I met with a client this week who is struggling to rebuild her life as she trudges through an ugly divorce. Let’s call her Anna.
Anna believes that God has a plan for her life and a path for her to follow so that she can move forward after the end of her marriage, and she is doing everything possible to be faithful to both. She is doing her best to raise her two teenage girls to be women of faith. She is working hard to build the realty business she opened when she left her husband. She is struggling every month to pay the bills but is determined to become financially secure so that she can stop relying on her ex-husband, who isn’t interested in being reliable or remotely honest when it comes to child support. The thing that amazes me is that in the midst of all of this, Anna continues to give to others even when she doesn’t have much herself. She particularly likes helping low income families get affordable housing even though she doesn’t get much of a commission from that kind of work. Anna and I both believe that she is doing everything she can to be on God’s path, and we can both very clearly see God at work in her life, so why isn’t it getting any easier?
That is the one thing that Anna just can’t get over: that no matter how hard she works to do exactly what God wants, her life is just as difficult now as it was only a month or two after she left her husband. Anna sits in my office and cries, just wanting God to reveal to her what she’s supposed to do next. What is the next step on God’s path? Not knowing makes her anxious and fearful about what’s going to happen next. It makes her fear that she has screwed up and has wandered off God’s path somehow. In the end, despite her deep faith, she’s incredibly anxious, frequently exhausted, and always at the end of her rope, and she doesn’t think that a good Christian woman should feel the way she does.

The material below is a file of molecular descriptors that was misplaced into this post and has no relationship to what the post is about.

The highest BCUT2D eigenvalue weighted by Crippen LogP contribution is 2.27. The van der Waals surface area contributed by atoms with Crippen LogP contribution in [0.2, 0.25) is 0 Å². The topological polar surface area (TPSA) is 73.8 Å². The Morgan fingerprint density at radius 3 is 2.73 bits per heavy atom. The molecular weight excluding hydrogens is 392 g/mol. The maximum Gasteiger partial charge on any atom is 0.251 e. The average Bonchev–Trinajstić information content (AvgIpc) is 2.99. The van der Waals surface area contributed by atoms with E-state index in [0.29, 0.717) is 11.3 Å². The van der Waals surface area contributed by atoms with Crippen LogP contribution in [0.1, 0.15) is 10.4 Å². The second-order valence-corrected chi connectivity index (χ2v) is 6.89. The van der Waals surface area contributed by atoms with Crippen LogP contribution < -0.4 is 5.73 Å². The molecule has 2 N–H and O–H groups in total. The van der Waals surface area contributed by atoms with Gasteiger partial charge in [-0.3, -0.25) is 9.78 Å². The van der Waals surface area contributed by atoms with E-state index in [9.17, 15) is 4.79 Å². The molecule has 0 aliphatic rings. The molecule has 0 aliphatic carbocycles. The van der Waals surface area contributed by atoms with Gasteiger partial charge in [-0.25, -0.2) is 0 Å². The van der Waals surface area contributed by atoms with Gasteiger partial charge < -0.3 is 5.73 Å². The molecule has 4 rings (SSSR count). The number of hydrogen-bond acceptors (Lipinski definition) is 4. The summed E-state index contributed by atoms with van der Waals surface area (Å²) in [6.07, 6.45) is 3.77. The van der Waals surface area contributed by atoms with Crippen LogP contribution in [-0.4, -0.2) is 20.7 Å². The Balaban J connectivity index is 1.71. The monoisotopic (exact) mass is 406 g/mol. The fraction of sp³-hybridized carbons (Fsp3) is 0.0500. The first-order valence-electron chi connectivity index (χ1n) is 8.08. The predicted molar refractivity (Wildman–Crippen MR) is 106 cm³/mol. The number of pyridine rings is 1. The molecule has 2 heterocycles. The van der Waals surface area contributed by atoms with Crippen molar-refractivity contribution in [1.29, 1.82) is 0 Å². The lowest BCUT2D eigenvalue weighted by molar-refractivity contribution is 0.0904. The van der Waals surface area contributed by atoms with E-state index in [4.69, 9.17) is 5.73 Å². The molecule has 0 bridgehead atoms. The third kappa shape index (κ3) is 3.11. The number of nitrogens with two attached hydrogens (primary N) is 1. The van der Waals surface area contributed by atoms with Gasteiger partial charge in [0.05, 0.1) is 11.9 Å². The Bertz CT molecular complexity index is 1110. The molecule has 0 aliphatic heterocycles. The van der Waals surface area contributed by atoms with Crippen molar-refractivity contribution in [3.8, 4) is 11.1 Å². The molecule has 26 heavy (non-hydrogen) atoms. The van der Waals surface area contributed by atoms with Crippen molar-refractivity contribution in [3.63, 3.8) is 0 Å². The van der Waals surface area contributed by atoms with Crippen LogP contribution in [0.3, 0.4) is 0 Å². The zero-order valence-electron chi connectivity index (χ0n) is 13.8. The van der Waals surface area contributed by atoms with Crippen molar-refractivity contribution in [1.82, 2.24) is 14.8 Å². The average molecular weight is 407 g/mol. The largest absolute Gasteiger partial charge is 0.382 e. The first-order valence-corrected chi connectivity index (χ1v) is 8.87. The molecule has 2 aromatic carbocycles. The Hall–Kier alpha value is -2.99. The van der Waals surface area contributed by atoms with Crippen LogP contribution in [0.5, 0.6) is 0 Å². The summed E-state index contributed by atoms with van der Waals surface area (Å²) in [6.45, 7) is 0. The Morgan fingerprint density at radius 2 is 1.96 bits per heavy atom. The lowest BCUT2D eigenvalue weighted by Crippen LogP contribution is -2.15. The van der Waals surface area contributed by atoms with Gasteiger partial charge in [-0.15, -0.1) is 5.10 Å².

I try to remind her at every session that no matter how perfect your life is otherwise, raising two teenage daughters will have you at the end of your rope every day, all the time.
Beyond that, though, I get where Anna is coming from.
My parents have always attended an evangelical, fundamentalist church. They did when I was a child, and they still do now. As a child, I remember learning about God’s will and God’s plan for your life. God had a path for your life and you had better be on it. If you stepped off that path, even one tiny step off of the path, you were in big trouble. Even more frightening was that stepping off the path meant that you were on your own, that God was not going to be present to you and your needs while you went on your little ‘jaunt’ off the path. If you realized your mistake later and wanted to get back to a good relationship with God, you had to backtrack to where you left God’s path in the first place, and then get busy moving forward on God’s path because being off God’s path was unacceptable, sinful, and a good reason to condemn you to Hell for all eternity.
I suppose that makes some sense, especially to fundamentalists. The thing is that it makes God sound awfully petulant and kind of like a narcissistic parent. You know, you better play by God’s rules or He isn’t going to play with you anymore. He’ll just take His ball and go home and you will be All. By. Yourself. Oh, and you’ll spend eternity in Hell.